The lights and some other electrical devices in our new house are controlled by a C-Bus system. Essentially this means that rather than the light switches switching the power to the lights directly, they instead sit on a bus which is connected up to relays which control the power to individual lights. This makes it easy to have smart switches which can control multiple lights and a do a series of tasks (eg dim some lights, pull down a projector screen etc). The most interesting part for me is that when we had the C-Bus system installed is also had an ethernet interface module for the system installed so we can talk to it directly from any of our other computers.
C-Gate is a program which mediates access to the C-Bus interface so multiple programs can access it simultaneously, and fortunately although it was written for windows it’s written in java and runs ok on Linux. The input/output format is not particularly nice for programmatic control, and I ended up writing some scripts that allow for synchronisation of the state between the C-Gate server and an MQTT server.
I already use MQTT as a mechanism to communicate data about power usage in the house. Incidentally I’m also now using the Open Source implementation of MQTT, Mosquitto which for me has been just a drop in replacement of a proprietary version. MQTT can provide a nice uniform interface for apps which insulates them from the details of how data is transferred to and from backend systems. It avoids a bunch of work when the backends change.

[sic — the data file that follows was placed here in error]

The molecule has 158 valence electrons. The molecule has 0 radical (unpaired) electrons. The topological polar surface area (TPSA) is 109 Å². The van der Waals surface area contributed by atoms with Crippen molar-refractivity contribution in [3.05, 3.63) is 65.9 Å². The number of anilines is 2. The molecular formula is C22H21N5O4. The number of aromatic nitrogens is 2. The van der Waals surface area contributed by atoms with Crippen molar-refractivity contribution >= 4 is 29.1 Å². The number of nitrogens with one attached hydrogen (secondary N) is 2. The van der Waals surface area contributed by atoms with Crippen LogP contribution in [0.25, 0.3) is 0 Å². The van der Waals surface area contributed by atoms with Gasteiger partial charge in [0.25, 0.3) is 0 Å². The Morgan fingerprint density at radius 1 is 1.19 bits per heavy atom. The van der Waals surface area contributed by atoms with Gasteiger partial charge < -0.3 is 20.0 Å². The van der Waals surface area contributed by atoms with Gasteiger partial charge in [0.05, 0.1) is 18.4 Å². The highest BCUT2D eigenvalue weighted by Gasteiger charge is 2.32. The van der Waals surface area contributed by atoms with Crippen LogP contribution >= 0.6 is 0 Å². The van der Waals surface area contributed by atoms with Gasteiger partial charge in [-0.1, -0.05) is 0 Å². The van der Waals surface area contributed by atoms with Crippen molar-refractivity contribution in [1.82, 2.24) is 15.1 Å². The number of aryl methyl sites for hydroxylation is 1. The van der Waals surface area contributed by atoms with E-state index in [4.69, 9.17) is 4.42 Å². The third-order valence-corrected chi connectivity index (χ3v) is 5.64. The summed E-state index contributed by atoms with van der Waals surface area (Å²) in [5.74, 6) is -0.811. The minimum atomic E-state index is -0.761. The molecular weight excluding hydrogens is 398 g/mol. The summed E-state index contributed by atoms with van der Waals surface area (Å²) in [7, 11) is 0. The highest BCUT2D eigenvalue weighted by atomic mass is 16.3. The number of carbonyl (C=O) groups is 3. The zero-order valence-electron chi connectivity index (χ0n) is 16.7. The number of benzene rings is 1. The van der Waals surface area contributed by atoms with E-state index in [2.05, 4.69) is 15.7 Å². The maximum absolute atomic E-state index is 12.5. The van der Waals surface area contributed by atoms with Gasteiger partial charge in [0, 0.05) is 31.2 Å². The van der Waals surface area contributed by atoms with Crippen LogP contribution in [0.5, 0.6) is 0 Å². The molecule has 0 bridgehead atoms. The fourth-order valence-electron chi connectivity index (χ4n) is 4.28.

I have one perl script which listens for state changes (for example caused by someone pressing a physical light switch) from the C-Bus system and updates the state in MQTT under a simple hierarchy:
And another one which listens for changes in a similar hierarchy in MQTT and sends those changes to the C-Bus system:
The same hierarchy is not used for both to reduce the problem of race conditions and loops occurring. Light numbers are defined in the physical C-Bus setup.
This makes command line control of the lights very straightforward (as long as you know what number a light has been assigned):
mosquitto_pub -h stitch -t lights/<light_num>/set_state -m 255
So what’s next on the list to work on?
- Display the state of the lights and allow control of them through an image of the floorplan of the house
- Add other inputs such as water and gas usage, which computers are currently on and being used, alarm sensors etc into MQTT
- Add temperature and humidity sensors in all the rooms in the house as well as outside
- Experiment with little agent programs that sit around monitoring the data from the MQTT server and try to do smart things – eg warn us when we leave lights or appliances on, perhaps even proactively turn them off, warn us when there has been an unusual pattern of electricity/gas/water usage, open windows when its too hot inside and the temperature outside has dropped below the inside temperature, etc